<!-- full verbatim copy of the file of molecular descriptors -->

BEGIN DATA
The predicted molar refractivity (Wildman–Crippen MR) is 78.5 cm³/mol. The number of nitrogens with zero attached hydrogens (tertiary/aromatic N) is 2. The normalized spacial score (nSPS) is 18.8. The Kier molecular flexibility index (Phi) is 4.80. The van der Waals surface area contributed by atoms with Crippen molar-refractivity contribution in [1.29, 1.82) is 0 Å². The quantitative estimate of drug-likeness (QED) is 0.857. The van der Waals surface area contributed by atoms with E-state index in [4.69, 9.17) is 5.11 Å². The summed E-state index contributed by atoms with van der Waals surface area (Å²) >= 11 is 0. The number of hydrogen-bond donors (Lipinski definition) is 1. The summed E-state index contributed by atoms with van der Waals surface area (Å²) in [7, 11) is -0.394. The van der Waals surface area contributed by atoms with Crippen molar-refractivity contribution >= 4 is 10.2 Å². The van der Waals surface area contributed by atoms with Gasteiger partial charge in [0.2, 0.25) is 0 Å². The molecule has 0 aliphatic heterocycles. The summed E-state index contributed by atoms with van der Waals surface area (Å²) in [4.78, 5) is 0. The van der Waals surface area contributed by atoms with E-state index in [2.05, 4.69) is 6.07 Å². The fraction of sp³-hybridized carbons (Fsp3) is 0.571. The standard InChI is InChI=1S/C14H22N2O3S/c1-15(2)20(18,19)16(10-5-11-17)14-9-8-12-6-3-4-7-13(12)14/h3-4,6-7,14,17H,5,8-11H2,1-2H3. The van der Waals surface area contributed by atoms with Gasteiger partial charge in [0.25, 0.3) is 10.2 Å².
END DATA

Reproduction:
The predicted molar refractivity (Wildman–Crippen MR) is 78.5 cm³/mol. The number of nitrogens with zero attached hydrogens (tertiary/aromatic N) is 2. The normalized spacial score (nSPS) is 18.8. The Kier molecular flexibility index (Phi) is 4.80. The van der Waals surface area contributed by atoms with Crippen molar-refractivity contribution in [1.29, 1.82) is 0 Å². The quantitative estimate of drug-likeness (QED) is 0.857. The van der Waals surface area contributed by atoms with E-state index in [4.69, 9.17) is 5.11 Å². The summed E-state index contributed by atoms with van der Waals surface area (Å²) >= 11 is 0. The number of hydrogen-bond donors (Lipinski definition) is 1. The summed E-state index contributed by atoms with van der Waals surface area (Å²) in [7, 11) is -0.394. The van der Waals surface area contributed by atoms with Crippen molar-refractivity contribution >= 4 is 10.2 Å². The van der Waals surface area contributed by atoms with Gasteiger partial charge in [0.2, 0.25) is 0 Å². The molecule has 0 aliphatic heterocycles. The summed E-state index contributed by atoms with van der Waals surface area (Å²) in [4.78, 5) is 0. The van der Waals surface area contributed by atoms with E-state index in [2.05, 4.69) is 6.07 Å². The fraction of sp³-hybridized carbons (Fsp3) is 0.571. The standard InChI is InChI=1S/C14H22N2O3S/c1-15(2)20(18,19)16(10-5-11-17)14-9-8-12-6-3-4-7-13(12)14/h3-4,6-7,14,17H,5,8-11H2,1-2H3. The van der Waals surface area contributed by atoms with Gasteiger partial charge in [0.25, 0.3) is 10.2 Å².